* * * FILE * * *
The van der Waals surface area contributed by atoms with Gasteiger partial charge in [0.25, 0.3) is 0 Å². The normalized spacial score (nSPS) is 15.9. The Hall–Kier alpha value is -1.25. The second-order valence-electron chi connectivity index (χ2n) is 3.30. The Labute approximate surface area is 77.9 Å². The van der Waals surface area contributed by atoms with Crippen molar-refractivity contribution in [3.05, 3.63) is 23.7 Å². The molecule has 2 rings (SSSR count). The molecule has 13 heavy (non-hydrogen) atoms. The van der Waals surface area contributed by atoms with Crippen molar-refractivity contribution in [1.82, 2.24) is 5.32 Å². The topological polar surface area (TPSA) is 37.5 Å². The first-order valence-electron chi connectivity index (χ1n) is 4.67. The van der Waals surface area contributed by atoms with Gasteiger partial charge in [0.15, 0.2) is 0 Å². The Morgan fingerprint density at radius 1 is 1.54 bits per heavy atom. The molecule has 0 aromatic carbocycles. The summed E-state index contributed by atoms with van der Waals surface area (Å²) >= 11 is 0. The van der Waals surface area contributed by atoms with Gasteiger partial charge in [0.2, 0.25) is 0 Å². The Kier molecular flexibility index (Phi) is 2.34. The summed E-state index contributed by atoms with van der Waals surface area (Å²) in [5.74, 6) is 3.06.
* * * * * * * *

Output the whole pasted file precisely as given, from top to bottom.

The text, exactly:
The van der Waals surface area contributed by atoms with Gasteiger partial charge in [0.25, 0.3) is 0 Å². The normalized spacial score (nSPS) is 15.9. The Hall–Kier alpha value is -1.25. The second-order valence-electron chi connectivity index (χ2n) is 3.30. The Labute approximate surface area is 77.9 Å². The van der Waals surface area contributed by atoms with Crippen molar-refractivity contribution in [3.05, 3.63) is 23.7 Å². The molecule has 2 rings (SSSR count). The molecule has 13 heavy (non-hydrogen) atoms. The van der Waals surface area contributed by atoms with Crippen molar-refractivity contribution in [1.82, 2.24) is 5.32 Å². The topological polar surface area (TPSA) is 37.5 Å². The first-order valence-electron chi connectivity index (χ1n) is 4.67. The van der Waals surface area contributed by atoms with Gasteiger partial charge in [0.15, 0.2) is 0 Å². The Morgan fingerprint density at radius 1 is 1.54 bits per heavy atom. The molecule has 0 aromatic carbocycles. The summed E-state index contributed by atoms with van der Waals surface area (Å²) >= 11 is 0. The van der Waals surface area contributed by atoms with Gasteiger partial charge in [0.2, 0.25) is 0 Å². The Kier molecular flexibility index (Phi) is 2.34. The summed E-state index contributed by atoms with van der Waals surface area (Å²) in [5.74, 6) is 3.06.